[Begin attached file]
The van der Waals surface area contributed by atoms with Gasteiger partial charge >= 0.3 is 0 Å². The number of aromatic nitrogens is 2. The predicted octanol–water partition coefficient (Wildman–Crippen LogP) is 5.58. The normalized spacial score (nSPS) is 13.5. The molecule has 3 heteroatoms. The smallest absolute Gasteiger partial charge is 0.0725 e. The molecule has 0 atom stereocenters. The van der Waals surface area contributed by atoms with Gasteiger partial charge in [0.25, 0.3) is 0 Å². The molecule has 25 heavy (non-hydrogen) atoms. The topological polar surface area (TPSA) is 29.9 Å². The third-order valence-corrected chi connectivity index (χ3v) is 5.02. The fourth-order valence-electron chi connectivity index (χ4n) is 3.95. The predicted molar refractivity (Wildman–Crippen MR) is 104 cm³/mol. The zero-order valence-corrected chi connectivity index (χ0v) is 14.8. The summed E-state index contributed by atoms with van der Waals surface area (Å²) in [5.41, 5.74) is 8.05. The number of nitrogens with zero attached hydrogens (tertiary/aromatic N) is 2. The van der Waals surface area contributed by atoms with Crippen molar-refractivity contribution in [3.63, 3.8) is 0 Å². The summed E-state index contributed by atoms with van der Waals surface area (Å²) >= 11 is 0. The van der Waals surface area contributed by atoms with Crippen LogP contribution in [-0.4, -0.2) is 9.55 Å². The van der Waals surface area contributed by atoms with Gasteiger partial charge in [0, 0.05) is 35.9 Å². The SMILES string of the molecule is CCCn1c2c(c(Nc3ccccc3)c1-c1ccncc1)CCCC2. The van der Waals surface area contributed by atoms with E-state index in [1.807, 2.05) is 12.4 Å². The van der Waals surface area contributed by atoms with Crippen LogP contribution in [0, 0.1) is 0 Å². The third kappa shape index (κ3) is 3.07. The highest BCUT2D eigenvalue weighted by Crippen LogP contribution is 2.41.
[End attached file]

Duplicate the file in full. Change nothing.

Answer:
The van der Waals surface area contributed by atoms with Gasteiger partial charge >= 0.3 is 0 Å². The number of aromatic nitrogens is 2. The predicted octanol–water partition coefficient (Wildman–Crippen LogP) is 5.58. The normalized spacial score (nSPS) is 13.5. The molecule has 3 heteroatoms. The smallest absolute Gasteiger partial charge is 0.0725 e. The molecule has 0 atom stereocenters. The van der Waals surface area contributed by atoms with Gasteiger partial charge in [0.25, 0.3) is 0 Å². The molecule has 25 heavy (non-hydrogen) atoms. The topological polar surface area (TPSA) is 29.9 Å². The third-order valence-corrected chi connectivity index (χ3v) is 5.02. The fourth-order valence-electron chi connectivity index (χ4n) is 3.95. The predicted molar refractivity (Wildman–Crippen MR) is 104 cm³/mol. The zero-order valence-corrected chi connectivity index (χ0v) is 14.8. The summed E-state index contributed by atoms with van der Waals surface area (Å²) in [5.41, 5.74) is 8.05. The number of nitrogens with zero attached hydrogens (tertiary/aromatic N) is 2. The van der Waals surface area contributed by atoms with Crippen molar-refractivity contribution in [3.63, 3.8) is 0 Å². The summed E-state index contributed by atoms with van der Waals surface area (Å²) >= 11 is 0. The van der Waals surface area contributed by atoms with Crippen LogP contribution in [-0.4, -0.2) is 9.55 Å². The van der Waals surface area contributed by atoms with Gasteiger partial charge in [0, 0.05) is 35.9 Å². The SMILES string of the molecule is CCCn1c2c(c(Nc3ccccc3)c1-c1ccncc1)CCCC2. The van der Waals surface area contributed by atoms with E-state index in [1.807, 2.05) is 12.4 Å². The van der Waals surface area contributed by atoms with Crippen LogP contribution in [0, 0.1) is 0 Å². The third kappa shape index (κ3) is 3.07. The highest BCUT2D eigenvalue weighted by Crippen LogP contribution is 2.41.